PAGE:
Finally, an Electric Car that Packs a Punch: The Porsche Taycan in 2020

Posted 5/13/19

This isn’t your yuppie friend’s electric vehicle.

The Porsche Taycan proves it’s possible to go electric and still have drive a powerful, heart beating in the pit of your stomach, sleek racing machine that would make Daniel Craig jealous.

Pronounced tie-con, Taycan is a Eurasian word that roughly translates to “lively young horse.” Word on the street is it packs a gallop. Though it’s not officially expected to debut until 2020, Road and Track managed to land their hands on some spy photos. We don’t know what its scheduled maintenance plan is like, but this beauty looks pretty exciting.

Green Freedom, Serious Wings

“Our new electric sports car is strong and dependable; it’s a vehicle that can consistently cover long distances and that epitomizes freedom,” Porsche CEO Oliver Blume said in a statement announcing the name.


Our mechanics just have one question: How much?

“We’re expecting a price somewhere between a Cayenne and a Panamera,” Robert Meier, the model-line director for the Taycan, told Automotive News.

The Cayenne in the US is priced just under $66,000, the Panamera around $85,000. That indicates a starting price for the Taycan at around $75,000 range.

And the company plans to offer higher performance models like a Taycan Turbo S with even more premium features for a little over $225,000.

Our Jaguar technicians don’t know if their piggy banks are quite that fat, but they’re working on it. Send $10s and $20s, and maybe they’ll let you drive theirs.

Efficient Collaboration

Because producing an electric vehicle of this caliber require such substantial resources, the Porsche Taycan, and others in that vein, is a collaboration. Porsche has teamed up with VW and Audi for a range of high performance electric cars. The collaboration reportedly saves the companies about 30% in R&D costs.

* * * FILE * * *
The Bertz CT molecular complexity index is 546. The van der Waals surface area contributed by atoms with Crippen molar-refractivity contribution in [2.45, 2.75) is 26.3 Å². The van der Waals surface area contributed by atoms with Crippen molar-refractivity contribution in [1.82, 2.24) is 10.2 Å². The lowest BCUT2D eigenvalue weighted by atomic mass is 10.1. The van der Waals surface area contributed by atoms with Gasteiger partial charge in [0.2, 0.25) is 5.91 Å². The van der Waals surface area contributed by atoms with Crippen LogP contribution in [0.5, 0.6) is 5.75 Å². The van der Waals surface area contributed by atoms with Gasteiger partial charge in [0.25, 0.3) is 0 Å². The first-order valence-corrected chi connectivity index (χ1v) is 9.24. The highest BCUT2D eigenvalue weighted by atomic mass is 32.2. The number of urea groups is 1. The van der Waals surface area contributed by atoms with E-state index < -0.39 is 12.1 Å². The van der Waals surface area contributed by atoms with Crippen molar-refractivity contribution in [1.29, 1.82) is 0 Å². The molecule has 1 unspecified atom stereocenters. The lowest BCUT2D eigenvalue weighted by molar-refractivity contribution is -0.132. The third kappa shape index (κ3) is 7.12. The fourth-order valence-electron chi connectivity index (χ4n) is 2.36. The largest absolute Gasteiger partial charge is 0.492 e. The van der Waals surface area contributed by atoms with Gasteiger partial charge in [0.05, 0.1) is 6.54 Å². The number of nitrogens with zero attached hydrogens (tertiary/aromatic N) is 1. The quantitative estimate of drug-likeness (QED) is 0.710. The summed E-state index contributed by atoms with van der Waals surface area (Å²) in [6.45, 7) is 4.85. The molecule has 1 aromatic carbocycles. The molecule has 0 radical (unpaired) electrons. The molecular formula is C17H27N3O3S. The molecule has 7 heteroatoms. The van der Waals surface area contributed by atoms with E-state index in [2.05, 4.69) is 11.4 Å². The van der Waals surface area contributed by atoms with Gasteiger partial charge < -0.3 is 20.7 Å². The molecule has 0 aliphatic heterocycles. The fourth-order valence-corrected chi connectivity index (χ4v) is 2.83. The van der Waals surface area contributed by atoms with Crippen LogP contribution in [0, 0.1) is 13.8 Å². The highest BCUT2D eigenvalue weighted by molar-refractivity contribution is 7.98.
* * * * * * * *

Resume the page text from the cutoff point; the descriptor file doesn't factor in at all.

“The Porsche Mission has been developed in-house at Stuttgart from start to finish, but Porsche is working with its VW stablemate on a separate platform called the Premium Performance Electric or PPE,” said Stefan Weckbach, head of BEV at Porsche, told Car Magazine. “‘We’re working very closely with our counterparts, in particular at Audi, on the use of joint modules for the e-vehicles we are currently planning. The brands are also working on the joint development of a platform for new BEV projects in the future.”

The Most Common Problems Seen by a BMW Technician

BMWs are beautiful cars but eventually they will require repair. Some of the most common repairs our technicians see for BMWs are electronics problems, especially when it comes to windshield wipers. The E46 model in particular has a lot of automatic window problems. Typically, the window regulators will need to be replaced. Door locks can occasionally have problems when it comes to the remote key chains. Ignition injectors will also need to be replaced from time to time. Sometimes, the issues are so prevalent the company will issue a recall. When you bring your BMW in, our mechanics can take a look and make sure you are up to date on any recalls if necessary.